Sport Off-script Olympics: Wins, losses, and a whole lot of improv
Chasing Gold: All eyes on Biles after gymnast drops out of all-around, plus historic wins on Day 5
Simone Biles’ future in elite gymnastics is uncertain after she withdrew from the team finals and then the individual all-around event.The U.S. women team still won a silver medal, but Biles’ decision to pull herself from competition for the sake of her mental – and physical – health has been the hot topic of conversation ever since.
TOKYO (AP) — Every two years, when an Olympics convenes, its organizers harness billions of dollars to make sure the entire affair is tightly, carefully scripted, clearing the way for one realm — and one realm only — to be genuinely unpredictable: the athletes' performances and, by extension, the results of the events in which they compete.
It never quite works out that way, of course. Be it drugging or diplomatic incidents, bad behavior or political upheaval, the event rarely unfurls in exactly the way the International Olympic Committee so fervently hopes. But even viewed through that prism, thishas been the most off-script Games in history.
Chasing Gold: Novak Djokovic loses bid for 'Golden Slam'; off to the races at track and field
No. 1 tennis player Novak Djokovic upset in semifinals; USWNT relies on PKs and Alyssa Naeher in win; 4x400 mixed-gender relay team reinstated.The Olympics have a way of surprising people. Novak Djokovic, the world’s No. 1 tennis player, was aiming to add a gold medal to his three Grand Slam titles of 2021 as he attempted to become the first men's tennis player to win the "Golden Slam" following women's great Steffi Graf in 1988. Instead, it was No. 4 seed Alexander Zverev of Germany who upset him in the semifinals, leaving Djokovic to play for bronze. Don't feel too bad for Djokovic, though. The Serbian still has a good chance to claim the calendar-year Grand Slam with the U.
“This isn’t a story that fits our society’s desire to have complete historical context by the time we refresh our phones,” NBC’s Mike Tiricoa week into Japan's fourth Olympic Games.
It was delayed by a devastating pandemic for an entire year, to the point where they're still referring to an Olympics held in 2021 as the “2020 Tokyo Games” — another nod to powerful scripts that resist overturning. Cascading resignations — due to everything from financial corruption to bullying to sexual harassment — plagued the organizing committee.
Beijing Games: Sports coverage fine, other things maybe not
TOKYO (AP) — The IOC says the Olympics are only about the sports; no politics allowed. This will be the mantra, as it always is, when the Beijing Winter Games open in six months. Covering ski races or figure-skating finals should be painless; just stay in the sports bubble and out of trouble. But reporters from other countries who puncture the PR skin to explore other aspects of life in China — as they have in Japan during the Tokyo Olympics — could draw more than criticism. (AP Photo/Mark Schiefelbein, File) Covering ski races or figure-skating finals should be painless; just stay in the sports bubble and out of trouble.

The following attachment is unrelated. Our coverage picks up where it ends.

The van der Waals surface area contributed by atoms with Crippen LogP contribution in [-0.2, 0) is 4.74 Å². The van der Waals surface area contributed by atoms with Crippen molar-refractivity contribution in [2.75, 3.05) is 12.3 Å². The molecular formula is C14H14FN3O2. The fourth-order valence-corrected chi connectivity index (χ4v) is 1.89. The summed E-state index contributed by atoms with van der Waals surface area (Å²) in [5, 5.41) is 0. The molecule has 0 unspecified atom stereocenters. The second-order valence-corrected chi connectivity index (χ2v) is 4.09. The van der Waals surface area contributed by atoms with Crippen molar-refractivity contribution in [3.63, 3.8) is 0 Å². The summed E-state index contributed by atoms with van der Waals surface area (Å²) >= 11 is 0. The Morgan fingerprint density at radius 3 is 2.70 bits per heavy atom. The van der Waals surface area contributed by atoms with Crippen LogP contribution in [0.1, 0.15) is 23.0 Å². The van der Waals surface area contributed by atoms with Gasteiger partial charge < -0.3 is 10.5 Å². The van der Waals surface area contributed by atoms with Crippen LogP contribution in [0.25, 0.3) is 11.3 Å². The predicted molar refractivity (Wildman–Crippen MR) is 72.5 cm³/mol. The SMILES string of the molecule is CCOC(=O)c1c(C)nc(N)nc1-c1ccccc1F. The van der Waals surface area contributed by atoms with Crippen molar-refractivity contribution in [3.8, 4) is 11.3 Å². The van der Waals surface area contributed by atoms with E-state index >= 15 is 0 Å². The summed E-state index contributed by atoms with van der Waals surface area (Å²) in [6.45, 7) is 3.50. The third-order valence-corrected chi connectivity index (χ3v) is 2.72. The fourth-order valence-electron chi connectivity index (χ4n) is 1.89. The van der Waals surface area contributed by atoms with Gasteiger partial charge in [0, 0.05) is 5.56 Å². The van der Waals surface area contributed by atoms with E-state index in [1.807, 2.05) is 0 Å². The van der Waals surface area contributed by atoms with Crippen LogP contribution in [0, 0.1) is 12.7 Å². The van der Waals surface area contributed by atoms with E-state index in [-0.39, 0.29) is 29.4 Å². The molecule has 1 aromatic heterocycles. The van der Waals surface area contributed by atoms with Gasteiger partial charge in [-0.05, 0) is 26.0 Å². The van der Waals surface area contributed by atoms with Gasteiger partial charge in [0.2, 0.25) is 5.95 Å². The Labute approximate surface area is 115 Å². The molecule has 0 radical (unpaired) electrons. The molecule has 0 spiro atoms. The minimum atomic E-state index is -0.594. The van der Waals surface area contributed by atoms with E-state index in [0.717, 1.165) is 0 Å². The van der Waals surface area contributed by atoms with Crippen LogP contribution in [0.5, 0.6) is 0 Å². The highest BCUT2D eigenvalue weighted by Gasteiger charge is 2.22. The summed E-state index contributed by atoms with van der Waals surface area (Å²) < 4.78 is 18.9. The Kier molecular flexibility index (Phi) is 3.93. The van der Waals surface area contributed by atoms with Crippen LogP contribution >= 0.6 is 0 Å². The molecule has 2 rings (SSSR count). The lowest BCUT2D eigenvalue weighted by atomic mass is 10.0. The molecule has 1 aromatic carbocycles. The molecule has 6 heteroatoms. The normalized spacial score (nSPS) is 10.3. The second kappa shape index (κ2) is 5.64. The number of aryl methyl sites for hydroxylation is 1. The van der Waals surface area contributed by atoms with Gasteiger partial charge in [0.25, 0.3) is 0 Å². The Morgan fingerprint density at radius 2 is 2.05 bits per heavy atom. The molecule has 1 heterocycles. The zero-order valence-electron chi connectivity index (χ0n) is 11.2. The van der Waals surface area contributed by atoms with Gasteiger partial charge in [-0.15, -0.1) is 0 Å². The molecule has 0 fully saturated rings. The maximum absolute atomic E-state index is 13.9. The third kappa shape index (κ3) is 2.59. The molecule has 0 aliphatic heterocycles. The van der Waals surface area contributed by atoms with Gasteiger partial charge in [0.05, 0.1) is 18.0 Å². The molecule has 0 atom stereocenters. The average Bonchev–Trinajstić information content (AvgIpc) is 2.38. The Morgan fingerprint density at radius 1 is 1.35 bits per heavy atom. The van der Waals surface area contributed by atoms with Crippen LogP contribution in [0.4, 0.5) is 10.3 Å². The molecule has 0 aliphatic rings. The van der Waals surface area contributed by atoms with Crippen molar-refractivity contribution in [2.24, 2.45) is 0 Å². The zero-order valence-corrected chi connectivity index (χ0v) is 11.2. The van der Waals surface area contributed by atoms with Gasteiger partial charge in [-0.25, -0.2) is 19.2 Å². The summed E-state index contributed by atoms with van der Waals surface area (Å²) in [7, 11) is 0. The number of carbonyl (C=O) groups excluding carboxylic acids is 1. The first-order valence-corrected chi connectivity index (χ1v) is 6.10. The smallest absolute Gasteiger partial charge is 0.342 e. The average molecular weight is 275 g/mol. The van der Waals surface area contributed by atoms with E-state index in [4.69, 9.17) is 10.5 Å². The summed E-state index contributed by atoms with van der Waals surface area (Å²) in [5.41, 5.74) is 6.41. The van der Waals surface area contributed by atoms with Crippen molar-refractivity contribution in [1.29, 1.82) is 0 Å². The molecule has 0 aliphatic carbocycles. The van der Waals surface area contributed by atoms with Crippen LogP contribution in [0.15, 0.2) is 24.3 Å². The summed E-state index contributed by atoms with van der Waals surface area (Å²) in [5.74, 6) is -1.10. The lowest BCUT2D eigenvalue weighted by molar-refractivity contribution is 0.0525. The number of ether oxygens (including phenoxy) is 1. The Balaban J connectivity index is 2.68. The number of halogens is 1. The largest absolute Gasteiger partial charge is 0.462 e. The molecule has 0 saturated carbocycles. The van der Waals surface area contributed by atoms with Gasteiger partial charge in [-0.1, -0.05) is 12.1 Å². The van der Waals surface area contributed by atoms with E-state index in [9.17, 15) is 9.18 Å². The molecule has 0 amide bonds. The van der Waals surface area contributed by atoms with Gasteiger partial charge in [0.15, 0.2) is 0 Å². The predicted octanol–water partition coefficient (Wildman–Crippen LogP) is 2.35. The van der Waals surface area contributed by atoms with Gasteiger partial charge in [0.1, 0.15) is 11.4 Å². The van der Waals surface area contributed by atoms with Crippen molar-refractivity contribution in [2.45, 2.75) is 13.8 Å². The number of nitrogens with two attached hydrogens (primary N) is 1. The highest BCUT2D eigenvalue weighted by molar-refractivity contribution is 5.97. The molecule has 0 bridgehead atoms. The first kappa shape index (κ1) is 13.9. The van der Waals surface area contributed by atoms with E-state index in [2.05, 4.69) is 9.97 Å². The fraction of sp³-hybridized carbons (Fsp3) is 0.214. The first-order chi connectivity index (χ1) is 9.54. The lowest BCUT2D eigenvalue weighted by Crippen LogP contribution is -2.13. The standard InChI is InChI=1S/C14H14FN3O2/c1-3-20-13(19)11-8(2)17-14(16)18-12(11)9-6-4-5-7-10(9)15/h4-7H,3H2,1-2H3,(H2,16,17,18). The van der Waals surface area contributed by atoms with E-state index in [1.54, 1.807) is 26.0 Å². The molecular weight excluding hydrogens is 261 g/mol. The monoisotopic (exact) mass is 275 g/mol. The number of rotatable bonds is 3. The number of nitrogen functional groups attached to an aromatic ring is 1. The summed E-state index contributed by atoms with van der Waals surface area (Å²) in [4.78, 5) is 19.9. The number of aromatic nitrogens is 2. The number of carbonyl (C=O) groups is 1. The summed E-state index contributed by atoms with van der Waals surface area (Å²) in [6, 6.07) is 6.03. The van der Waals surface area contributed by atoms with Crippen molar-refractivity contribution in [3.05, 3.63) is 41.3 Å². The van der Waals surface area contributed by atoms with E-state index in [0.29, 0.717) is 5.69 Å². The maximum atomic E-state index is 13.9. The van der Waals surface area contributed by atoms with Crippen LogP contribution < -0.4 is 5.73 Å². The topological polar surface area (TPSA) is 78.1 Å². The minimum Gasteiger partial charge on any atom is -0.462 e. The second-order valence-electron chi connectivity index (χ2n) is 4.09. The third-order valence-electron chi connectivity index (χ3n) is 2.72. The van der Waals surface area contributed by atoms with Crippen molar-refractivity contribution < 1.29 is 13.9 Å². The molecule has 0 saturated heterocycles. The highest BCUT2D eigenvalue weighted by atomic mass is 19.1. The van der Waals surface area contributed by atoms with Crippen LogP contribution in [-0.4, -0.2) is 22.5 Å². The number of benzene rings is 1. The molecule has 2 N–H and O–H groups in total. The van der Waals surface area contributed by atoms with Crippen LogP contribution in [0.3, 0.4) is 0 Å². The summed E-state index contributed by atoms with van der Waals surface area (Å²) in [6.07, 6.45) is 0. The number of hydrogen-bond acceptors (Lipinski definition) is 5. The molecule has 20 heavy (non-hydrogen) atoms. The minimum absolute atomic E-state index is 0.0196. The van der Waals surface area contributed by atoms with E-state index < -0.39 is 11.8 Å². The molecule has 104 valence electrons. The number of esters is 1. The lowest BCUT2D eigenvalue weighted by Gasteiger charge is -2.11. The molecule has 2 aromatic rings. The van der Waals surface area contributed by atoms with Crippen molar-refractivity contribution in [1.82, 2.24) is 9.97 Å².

Three of the world's best-known athletes — Simone Biles, Naomi Osaka and Novak Djokovic — didn't end up doing anywhere near what they were expected to do in Tokyo, andabout emotional health, mental pressure and learning how to take care of one's self suffused the rest of the Games.
If the Olympics is, as they like to say, one of the planet's biggest stages, there was a lot of improv going on.
It was jarring, and understandably so, even beyond thestands. The sharply drawn narrative of winners and losers has fueled Olympic storytelling for generations — either-or storylines only occasionally interrupted by eruptions and controversies. But this time around, the storylines seemed both more subtle and a lot more disruptive.
That perhaps says less about the Olympics than it does about the times in which we live — a confusing, complex, intricate era that resists easy solutions as much as it is filled with people who want to impose them.
Olympics live schedule: Today’s events, how to watch online, stream start times, TV channels for Tuesday
The Tokyo Olympics are live now and NBC Sports has you covered with how to watch and live stream every event. Keep reading to find the Olympics live stream schedule for this morning, afternoon and tonight including times, sports, live events, medals count, TV channels, streaming links and more. For a full live streaming schedule and to see what Olympic events are on right now, check out the NBC Olympics live schedule page. Tokyo Olympics medal count As of Tuesday morning, the United States has 73 total medals including 24 gold, 28 silver and 21 bronze. China is in second place with 69 total medals while ROC has 52.
Consider the United States, a key Olympic player that has trended toward binary thinking for most of its history. For Americans, sometimes to their detriment, things historically often come down to black or white, yes or no, winners or losers. There’s often a strong aversion to seeing and discussing shades of grey.